End of European Empires (02:36)

Worker's councils took control of German cities. Ludendorff and Kaiser Wilhelm II refused to surrender and were stripped of their titles by a new socialist government. Italy defeated the Austro-Hungarian army and Karl I went into exile.

German Capitulation (03:25)

On November 11, 1918, Fach signed the armistice with envoys of the provisional German government in Compiegne. Hear statistics of soldiers mobilized, killed, and wounded in the four year conflict. Nations built monuments glorifying their soldiers. View footage of men disfigured from shrapnel.

World War I Aftermath (02:43)

On December 13, 1918, Woodrow Wilson arrived in Paris. America was now a dominant figure on the world stage. He championed the idea of national sovereignty and toured France and Italy to survey the destruction.

Treaty of Versailles (03:48)

The Allied leaders devised the League of Nations to avoid future wars. On June 28, 1919, they signed an agreement to divide Germany's colonies and impose war reparations. Among its critics were John Maynard Keynes and Philander Knox, who predicted vengeance from Germany's next generation. View a map of post-war European divisions.

Credits: Apocalypse WWI: Episode 5—Deliverance (00:57)

Credits: Apocalypse WWI: Episode 5—Deliverance

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Apocalypse WWI: Episode 5—Deliverance

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In October 1917, at Caporetto, the Italians engage in a bloody fight against the Germans and Austro-Hungarians that results in a humiliating defeat for the Italians. At the same time, in Russia, Lenin, leading the Bolsheviks, sets the October Revolution in motion. The new masters of Russia, the Communists, sign a separate peace treaty with the Central Powers at Brest-Litovsk in March 1918. This frees the Germans to concentrate their troops on the Western Front. They reassemble their men, and begin a march into France, causing frightened Parisians to flee the capital. The American reinforcements, however, are now ready to fight. By July 1918, there are 1,300,000 American troops on European soil. The great German offensives, predicting a conclusive victory, now suffer a number of decisive defeats. The Allied forces, with a welcome boost from Uncle Sam, meet with triumph after triumph, at Saint-Mihiel, Bois Belleau, Vittorio Veneto, and the Marne. Alsace, Lorraine, and all the territories taken from France at the beginning of the war are liberated. This series of victories hastens the German downfall. In the meantime, British troops boast a succession of victories in the Middle East: Palestine, Syria, Anatolia, Iran, and Iraq are all taken from the Ottoman Turks, who end up capitulating. On November 11, 1918, on the battlefields of France, bugles are blown, marking the armistice. The fighting stops and the soldiers are finally able to go home. But the scars of battle would begin to fester again, not long afterward. The terms of peace drawn up by the Allies are humiliating for Germany. The “Peace Conference” that closes on June 28, 1919, at Versailles, sows the Second World War…And Europe, decimated and in mourning, must staunch its wounds and rebuild its future.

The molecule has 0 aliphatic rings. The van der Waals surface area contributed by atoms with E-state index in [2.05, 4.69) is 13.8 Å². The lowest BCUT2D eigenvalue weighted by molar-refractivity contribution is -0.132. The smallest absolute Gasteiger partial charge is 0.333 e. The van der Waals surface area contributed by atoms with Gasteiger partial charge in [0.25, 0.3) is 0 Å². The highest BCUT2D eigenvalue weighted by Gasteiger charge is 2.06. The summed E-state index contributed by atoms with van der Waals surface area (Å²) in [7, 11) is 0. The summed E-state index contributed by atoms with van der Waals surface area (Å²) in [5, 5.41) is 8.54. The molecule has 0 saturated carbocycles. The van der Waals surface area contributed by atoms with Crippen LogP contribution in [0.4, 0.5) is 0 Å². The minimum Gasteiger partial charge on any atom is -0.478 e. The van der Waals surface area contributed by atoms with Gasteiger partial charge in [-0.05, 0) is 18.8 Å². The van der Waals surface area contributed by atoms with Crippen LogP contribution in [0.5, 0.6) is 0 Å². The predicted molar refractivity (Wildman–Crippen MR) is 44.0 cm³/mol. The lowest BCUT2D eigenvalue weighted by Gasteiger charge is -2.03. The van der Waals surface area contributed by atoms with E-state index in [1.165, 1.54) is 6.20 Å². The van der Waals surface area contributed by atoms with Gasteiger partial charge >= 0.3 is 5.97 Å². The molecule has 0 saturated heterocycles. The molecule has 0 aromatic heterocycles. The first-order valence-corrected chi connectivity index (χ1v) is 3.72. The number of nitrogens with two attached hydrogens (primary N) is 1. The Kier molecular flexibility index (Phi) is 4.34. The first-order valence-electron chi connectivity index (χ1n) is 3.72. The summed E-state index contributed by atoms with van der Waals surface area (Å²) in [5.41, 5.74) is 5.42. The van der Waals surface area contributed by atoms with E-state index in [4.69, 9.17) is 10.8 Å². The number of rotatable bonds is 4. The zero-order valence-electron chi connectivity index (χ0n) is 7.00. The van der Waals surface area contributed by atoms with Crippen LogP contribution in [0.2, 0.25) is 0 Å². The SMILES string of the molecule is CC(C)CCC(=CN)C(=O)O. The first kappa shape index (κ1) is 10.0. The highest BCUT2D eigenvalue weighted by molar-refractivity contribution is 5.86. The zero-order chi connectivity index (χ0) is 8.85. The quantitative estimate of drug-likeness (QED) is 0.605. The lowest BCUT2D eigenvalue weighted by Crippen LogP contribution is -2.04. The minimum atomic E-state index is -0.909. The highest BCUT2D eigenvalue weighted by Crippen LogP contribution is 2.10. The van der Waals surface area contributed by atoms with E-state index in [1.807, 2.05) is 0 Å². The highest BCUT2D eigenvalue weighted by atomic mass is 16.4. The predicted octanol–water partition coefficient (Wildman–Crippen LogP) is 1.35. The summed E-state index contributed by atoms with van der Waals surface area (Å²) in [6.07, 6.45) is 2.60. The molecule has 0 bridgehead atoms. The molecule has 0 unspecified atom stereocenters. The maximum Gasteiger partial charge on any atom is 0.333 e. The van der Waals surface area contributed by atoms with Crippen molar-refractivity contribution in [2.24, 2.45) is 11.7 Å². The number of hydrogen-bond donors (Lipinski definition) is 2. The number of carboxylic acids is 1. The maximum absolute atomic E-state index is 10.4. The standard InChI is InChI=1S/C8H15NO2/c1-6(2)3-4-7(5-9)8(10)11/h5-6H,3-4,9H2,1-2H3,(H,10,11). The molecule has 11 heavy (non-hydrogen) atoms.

Length: 52 minutes

Item#: BVL120616

ISBN: 978-1-63521-657-8

Copyright date: ©2014

Closed Captioned